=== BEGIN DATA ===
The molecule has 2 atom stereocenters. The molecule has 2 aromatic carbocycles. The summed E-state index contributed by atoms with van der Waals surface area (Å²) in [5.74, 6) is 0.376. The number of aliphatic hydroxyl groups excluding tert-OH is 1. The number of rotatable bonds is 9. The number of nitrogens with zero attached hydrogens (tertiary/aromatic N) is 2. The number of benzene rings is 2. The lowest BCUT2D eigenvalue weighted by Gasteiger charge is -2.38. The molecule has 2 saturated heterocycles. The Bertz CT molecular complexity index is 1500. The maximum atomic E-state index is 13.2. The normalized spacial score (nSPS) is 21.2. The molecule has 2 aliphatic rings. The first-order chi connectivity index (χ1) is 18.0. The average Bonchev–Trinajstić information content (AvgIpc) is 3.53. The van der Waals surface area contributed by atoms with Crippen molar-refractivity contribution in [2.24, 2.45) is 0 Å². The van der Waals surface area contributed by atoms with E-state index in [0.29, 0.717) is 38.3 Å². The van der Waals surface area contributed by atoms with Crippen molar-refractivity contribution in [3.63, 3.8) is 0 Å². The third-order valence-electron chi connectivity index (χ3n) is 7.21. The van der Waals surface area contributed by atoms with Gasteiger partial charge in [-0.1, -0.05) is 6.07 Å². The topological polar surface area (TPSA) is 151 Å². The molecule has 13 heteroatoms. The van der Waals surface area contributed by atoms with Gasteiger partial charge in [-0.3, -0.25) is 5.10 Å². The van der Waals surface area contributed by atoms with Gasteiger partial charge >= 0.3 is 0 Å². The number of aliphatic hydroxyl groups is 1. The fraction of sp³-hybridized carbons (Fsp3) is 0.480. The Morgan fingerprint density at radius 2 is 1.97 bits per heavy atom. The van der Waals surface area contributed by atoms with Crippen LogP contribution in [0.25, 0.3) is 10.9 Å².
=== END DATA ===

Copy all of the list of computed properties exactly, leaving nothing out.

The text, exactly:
The molecule has 2 atom stereocenters. The molecule has 2 aromatic carbocycles. The summed E-state index contributed by atoms with van der Waals surface area (Å²) in [5.74, 6) is 0.376. The number of aliphatic hydroxyl groups excluding tert-OH is 1. The number of rotatable bonds is 9. The number of nitrogens with zero attached hydrogens (tertiary/aromatic N) is 2. The number of benzene rings is 2. The lowest BCUT2D eigenvalue weighted by Gasteiger charge is -2.38. The molecule has 2 saturated heterocycles. The Bertz CT molecular complexity index is 1500. The maximum atomic E-state index is 13.2. The normalized spacial score (nSPS) is 21.2. The molecule has 2 aliphatic rings. The first-order chi connectivity index (χ1) is 18.0. The average Bonchev–Trinajstić information content (AvgIpc) is 3.53. The van der Waals surface area contributed by atoms with Crippen molar-refractivity contribution in [2.24, 2.45) is 0 Å². The van der Waals surface area contributed by atoms with E-state index in [0.29, 0.717) is 38.3 Å². The van der Waals surface area contributed by atoms with Crippen molar-refractivity contribution in [3.63, 3.8) is 0 Å². The third-order valence-electron chi connectivity index (χ3n) is 7.21. The van der Waals surface area contributed by atoms with Gasteiger partial charge in [-0.1, -0.05) is 6.07 Å². The topological polar surface area (TPSA) is 151 Å². The molecule has 13 heteroatoms. The van der Waals surface area contributed by atoms with Gasteiger partial charge in [-0.3, -0.25) is 5.10 Å². The van der Waals surface area contributed by atoms with Gasteiger partial charge >= 0.3 is 0 Å². The number of aliphatic hydroxyl groups is 1. The fraction of sp³-hybridized carbons (Fsp3) is 0.480. The Morgan fingerprint density at radius 2 is 1.97 bits per heavy atom. The van der Waals surface area contributed by atoms with Crippen LogP contribution in [0.25, 0.3) is 10.9 Å².